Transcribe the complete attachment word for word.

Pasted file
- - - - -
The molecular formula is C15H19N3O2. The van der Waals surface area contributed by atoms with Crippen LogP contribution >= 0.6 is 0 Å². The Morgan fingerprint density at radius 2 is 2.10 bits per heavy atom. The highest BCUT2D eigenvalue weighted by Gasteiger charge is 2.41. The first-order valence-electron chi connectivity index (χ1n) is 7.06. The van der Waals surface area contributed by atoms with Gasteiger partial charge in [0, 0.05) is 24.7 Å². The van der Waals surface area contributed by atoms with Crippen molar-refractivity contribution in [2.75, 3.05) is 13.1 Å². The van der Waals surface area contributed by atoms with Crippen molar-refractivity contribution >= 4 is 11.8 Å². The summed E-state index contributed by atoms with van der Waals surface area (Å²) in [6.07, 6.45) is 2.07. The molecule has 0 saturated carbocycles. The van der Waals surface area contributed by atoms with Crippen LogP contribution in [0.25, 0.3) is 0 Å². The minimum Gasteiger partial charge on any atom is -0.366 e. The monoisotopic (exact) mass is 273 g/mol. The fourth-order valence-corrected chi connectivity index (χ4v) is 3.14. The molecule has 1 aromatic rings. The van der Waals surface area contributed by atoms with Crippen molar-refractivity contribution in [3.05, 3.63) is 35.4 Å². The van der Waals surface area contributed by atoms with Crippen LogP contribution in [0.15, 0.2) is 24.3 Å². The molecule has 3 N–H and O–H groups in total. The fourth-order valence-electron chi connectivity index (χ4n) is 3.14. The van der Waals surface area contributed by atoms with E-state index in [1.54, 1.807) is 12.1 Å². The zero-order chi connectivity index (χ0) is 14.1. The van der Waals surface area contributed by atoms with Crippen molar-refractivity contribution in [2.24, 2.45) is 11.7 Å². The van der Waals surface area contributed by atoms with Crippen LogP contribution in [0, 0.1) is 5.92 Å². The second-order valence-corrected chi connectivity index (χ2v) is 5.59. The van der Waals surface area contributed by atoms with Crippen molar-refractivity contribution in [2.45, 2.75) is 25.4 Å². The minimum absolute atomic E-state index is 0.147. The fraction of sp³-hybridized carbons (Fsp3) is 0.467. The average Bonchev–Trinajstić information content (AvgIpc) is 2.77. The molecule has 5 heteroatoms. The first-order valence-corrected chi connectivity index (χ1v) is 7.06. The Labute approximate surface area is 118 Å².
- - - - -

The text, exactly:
The molecular formula is C15H19N3O2. The van der Waals surface area contributed by atoms with Crippen LogP contribution >= 0.6 is 0 Å². The Morgan fingerprint density at radius 2 is 2.10 bits per heavy atom. The highest BCUT2D eigenvalue weighted by Gasteiger charge is 2.41. The first-order valence-electron chi connectivity index (χ1n) is 7.06. The van der Waals surface area contributed by atoms with Gasteiger partial charge in [0, 0.05) is 24.7 Å². The van der Waals surface area contributed by atoms with Crippen molar-refractivity contribution in [2.75, 3.05) is 13.1 Å². The van der Waals surface area contributed by atoms with Crippen molar-refractivity contribution >= 4 is 11.8 Å². The summed E-state index contributed by atoms with van der Waals surface area (Å²) in [6.07, 6.45) is 2.07. The molecule has 0 saturated carbocycles. The van der Waals surface area contributed by atoms with Crippen LogP contribution in [0.25, 0.3) is 0 Å². The minimum Gasteiger partial charge on any atom is -0.366 e. The monoisotopic (exact) mass is 273 g/mol. The fourth-order valence-corrected chi connectivity index (χ4v) is 3.14. The molecule has 1 aromatic rings. The van der Waals surface area contributed by atoms with Crippen molar-refractivity contribution in [3.05, 3.63) is 35.4 Å². The van der Waals surface area contributed by atoms with Crippen LogP contribution in [0.15, 0.2) is 24.3 Å². The molecule has 3 N–H and O–H groups in total. The fourth-order valence-electron chi connectivity index (χ4n) is 3.14. The van der Waals surface area contributed by atoms with E-state index in [1.54, 1.807) is 12.1 Å². The zero-order chi connectivity index (χ0) is 14.1. The van der Waals surface area contributed by atoms with Crippen molar-refractivity contribution in [2.24, 2.45) is 11.7 Å². The van der Waals surface area contributed by atoms with Crippen LogP contribution in [0, 0.1) is 5.92 Å². The second-order valence-corrected chi connectivity index (χ2v) is 5.59. The van der Waals surface area contributed by atoms with Crippen molar-refractivity contribution in [2.45, 2.75) is 25.4 Å². The minimum absolute atomic E-state index is 0.147. The fraction of sp³-hybridized carbons (Fsp3) is 0.467. The average Bonchev–Trinajstić information content (AvgIpc) is 2.77. The molecule has 5 heteroatoms. The first-order valence-corrected chi connectivity index (χ1v) is 7.06. The Labute approximate surface area is 118 Å².